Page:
MCROBERTS: Multifamily Agency forbearance options were initially rolled out in March after consultation with FHFA and were later revised to be consistent with the CARES Act. These programs are there for property owners to access to the extent they have a hardship at their property and to minimize the negative impacts of the COVID-19 crisis on owners and tenants. At PGIM Real Estate, we are fully supportive of our clients access to these options regardless of its impact on advancing responsibilities. We are fortunate to be well capitalized and fully supported by a financially sound company.

NEWSLINK: A great deal of market attention is focused on private-label commercial mortgage-backed securities entering the current downturn with its complex servicing requirements. Any thoughts you’d share about Freddie Mac’s K series program as an active Optigo lender?

MCROBERTS: While it’s true that there are many characteristics of the Freddie Mac Multifamily business model that resemble the private-label CMBS business, there are many unique differences that make Freddie K loans much more palatable than a CMBS execution. Importantly, there is a small number of master servicers who make decisions in times like we have today, so communication from Freddie Mac can be more efficient, decisions are more consistent and outcomes more reliable. Although Freddie Mac is not the ultimate decisionmaker, they act as an advisor and have established a servicing standard for its program, which is referenced in the pooling and servicing agreement for each issuance.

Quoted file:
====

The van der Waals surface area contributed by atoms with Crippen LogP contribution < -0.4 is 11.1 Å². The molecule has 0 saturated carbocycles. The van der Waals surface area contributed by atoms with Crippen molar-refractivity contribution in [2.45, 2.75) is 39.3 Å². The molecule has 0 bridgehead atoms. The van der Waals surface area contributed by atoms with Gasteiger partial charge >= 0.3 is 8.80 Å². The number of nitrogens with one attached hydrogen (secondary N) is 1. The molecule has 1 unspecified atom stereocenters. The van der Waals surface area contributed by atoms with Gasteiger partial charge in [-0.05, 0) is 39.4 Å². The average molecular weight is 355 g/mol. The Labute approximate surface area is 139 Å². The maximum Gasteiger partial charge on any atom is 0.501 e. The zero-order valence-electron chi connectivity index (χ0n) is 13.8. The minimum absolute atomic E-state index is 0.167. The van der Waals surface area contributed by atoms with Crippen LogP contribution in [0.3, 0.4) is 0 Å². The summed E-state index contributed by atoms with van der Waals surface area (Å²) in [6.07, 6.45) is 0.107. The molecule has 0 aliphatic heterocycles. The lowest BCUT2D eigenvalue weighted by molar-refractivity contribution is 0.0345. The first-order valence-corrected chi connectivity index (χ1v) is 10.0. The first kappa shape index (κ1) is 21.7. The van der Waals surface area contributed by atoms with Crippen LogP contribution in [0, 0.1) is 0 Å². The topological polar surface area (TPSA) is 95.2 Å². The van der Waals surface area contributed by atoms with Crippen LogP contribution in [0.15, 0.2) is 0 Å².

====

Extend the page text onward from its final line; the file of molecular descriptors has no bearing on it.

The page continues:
As an Optigo Lender, we retain the primary servicing on all of our Freddie Mac loans, which allows us to stay connected to our clients throughout the life of the loan and to be able to provide recommendations to the Master servicers.

NEWSLINK: How does the current uncertainty compare to the 2008 financial crisis?

MCROBERTS: The Great Financial Crisis was incredibly unsettling and deeply impactful. The current crisis shares those characteristics, but is very different in terms of the drivers of the problems as well as the health of the financial system coming into it.

Thankfully, most financial institutions are much better capitalized today and come into this situation with management teams experienced in how to deal with these types of stress. We are much more longer term focused. Additionally, we have a Fed that is deeply experienced and well-read in the history of what works and what does not to remedy these problems. All of that gives me confidence we will get through this and get to a better spot more quickly than we have in the past.

(Views expressed in this article do not necessarily reflect policy of the Mortgage Bankers Association, nor do they connote an MBA endorsement of a specific company, product or service. MBA NewsLink welcomes your submissions. Inquiries can be sent to Mike Sorohan, editor, at; or Michael Tucker, editorial manager, at